A Hiccup In The Tech Revival

Surging demand for chips and LCDs is nudging up prices and shaving margins

In some ways the tech rebound is like a shot of schnapps: plenty sweet, followed by a searing aftertaste. Although long- awaited, the tech recovery has come on fast and furious now that it has finally arrived. And that has meant tight supplies of key components like liquid-crystal display panels and memory chips. Products are selling briskly, but some industry players are paying a hefty price to get vital parts.

It's a problem that could fester for much of 2004. After unexpectedly strong demand, particularly the 15%-plus growth in new PC purchases over the past three quarters, makers of everything from laptops and flat-panel TVs, to cell phones and networking equipment are paying more for key parts. And while component makers are scrambling to ramp up production to meet unexpected demand, high prices could persist through much of the year. "People always expect that prices will drop month by month, quarter by quarter," says Tai-Kang Wu, president of HannStar Display Corp., a Taiwanese producer of LCDs. "But the prices have stopped dropping."

To be sure, this industry hiccup isn't likely to dampen the tech recovery. Increased component prices are offset by declining prices for other parts, such as disk drives. Overall, prices of computers continue to decline, albeit at a slower pace than usual. Corporate buyers increasingly are taking the plunge and overhauling their computer systems after a three-year drought. And consumers are still shopping, though they're likely to pay more for a flat-panel display or additional memory than they would have six months ago. All of which means that while PC makers and networking vendors could see their gross margins slip somewhat, for the most part the pain may be relatively limited.

Still, some companies could feel the component squeeze more acutely than others. Dell Inc. (DELL ), for instance, saw its stock dip 3% on May 14, the day after it announced first-quarter earnings had jumped 22%. The reason: A squeeze in dynamic random-access memory (DRAM) chips tacked on about $10 to every computer Dell sold. That cut about $20 million from Dell's bottom line for the quarter, pruning its gross margins by 0.2% to 18%. "We could see further tightness through the next six months," says Richard Chu, analyst at SG Cowen.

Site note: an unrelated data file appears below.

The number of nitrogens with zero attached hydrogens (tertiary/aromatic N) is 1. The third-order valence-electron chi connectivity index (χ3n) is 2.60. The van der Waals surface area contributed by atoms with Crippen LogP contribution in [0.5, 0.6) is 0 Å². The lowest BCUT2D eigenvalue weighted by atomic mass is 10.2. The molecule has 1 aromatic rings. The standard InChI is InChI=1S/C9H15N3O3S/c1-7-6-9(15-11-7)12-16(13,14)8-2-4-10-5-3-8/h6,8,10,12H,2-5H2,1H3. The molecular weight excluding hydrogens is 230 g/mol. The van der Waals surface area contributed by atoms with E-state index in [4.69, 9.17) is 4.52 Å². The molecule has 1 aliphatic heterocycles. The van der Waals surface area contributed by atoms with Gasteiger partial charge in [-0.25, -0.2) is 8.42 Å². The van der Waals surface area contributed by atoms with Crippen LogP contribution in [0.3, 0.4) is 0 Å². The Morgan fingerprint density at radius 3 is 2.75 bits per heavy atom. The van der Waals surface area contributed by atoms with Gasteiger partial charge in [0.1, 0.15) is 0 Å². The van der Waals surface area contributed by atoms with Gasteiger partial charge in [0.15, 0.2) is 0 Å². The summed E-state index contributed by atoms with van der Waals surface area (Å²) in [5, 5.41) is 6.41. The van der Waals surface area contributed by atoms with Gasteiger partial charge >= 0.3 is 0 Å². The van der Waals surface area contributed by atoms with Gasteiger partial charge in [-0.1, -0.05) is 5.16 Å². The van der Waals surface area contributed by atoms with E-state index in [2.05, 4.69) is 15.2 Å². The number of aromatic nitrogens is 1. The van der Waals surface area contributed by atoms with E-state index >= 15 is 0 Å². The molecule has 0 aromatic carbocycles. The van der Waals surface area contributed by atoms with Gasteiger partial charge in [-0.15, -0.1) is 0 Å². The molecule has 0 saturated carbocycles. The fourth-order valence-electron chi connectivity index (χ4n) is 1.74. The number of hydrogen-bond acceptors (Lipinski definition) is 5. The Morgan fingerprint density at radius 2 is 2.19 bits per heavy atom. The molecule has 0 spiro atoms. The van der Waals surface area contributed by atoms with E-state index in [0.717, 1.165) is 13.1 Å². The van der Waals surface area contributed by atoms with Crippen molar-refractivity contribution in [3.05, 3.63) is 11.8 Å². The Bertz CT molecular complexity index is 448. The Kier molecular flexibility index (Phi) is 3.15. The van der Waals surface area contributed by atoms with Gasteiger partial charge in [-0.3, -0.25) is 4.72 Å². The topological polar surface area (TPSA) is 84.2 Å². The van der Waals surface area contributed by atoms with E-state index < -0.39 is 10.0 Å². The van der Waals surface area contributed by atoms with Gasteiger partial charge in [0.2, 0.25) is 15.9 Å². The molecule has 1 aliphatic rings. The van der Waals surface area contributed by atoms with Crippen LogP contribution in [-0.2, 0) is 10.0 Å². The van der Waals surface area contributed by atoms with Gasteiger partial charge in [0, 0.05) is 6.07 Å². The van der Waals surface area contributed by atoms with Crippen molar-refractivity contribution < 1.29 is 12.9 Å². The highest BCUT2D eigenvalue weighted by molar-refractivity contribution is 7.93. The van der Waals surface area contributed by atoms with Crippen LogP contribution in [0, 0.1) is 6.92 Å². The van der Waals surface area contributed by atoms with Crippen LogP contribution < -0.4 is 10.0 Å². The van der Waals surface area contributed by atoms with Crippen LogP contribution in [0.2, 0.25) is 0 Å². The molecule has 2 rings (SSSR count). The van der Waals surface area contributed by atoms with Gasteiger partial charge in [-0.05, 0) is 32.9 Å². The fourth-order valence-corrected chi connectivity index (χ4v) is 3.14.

SUNNY ON THE SUPPLY SIDE. The equipment makers' pain means gains for component makers, however. Samsung Group, a major supplier of LCDs and memory chips, nearly tripled its first-quarter operating profits to $3.4 billion. And it's not just PC suppliers. Qualcomm Inc. (QCOM ), in its latest quarter, quadrupled profits to $488 million as demand for its mobile-phone chips exceeded supply.

But the component crunch won't last forever. Corning, for instance, which supplies more than 50% of the LCD industry's glass, is pumping hundreds of millions of dollars into increasing its capacity, including a new glass furnace in Taiwan. And analysts expect increased output from several manufacturers to gradually fill demand by midsummer. Supply chain researcher iSuppli Corp., predicts prices for LCD monitors, notebooks, and TVs will begin decreasing no later than July.

Cranking out enough DRAM chips could be trickier. That's because of a surprise surge in corporate demand for PCs. In addition, chipmakers have shifted capacity away from volatile DRAM to more promising bets like flash memory chips. The ensuing DRAM squeeze has propped up prices. Instead of the typical 28% yearly decline in DRAM prices, researcher Gartner Inc. expects prices to dip only 5% in 2004. "Prices will stay firm all year," says Gartner analyst Joseph Unsworth.

In the end, that means customers may pay $10 to $20 more for a computer -- or simply settle on a machine with a bit less memory. Even so, it's clear is that the pricier market has done little to curb buyers' appetites.

By Ben Elgin with Peter Burrows in San Mateo, Bruce Einhorn in Hong Kong, and Andrew Park in Dallas

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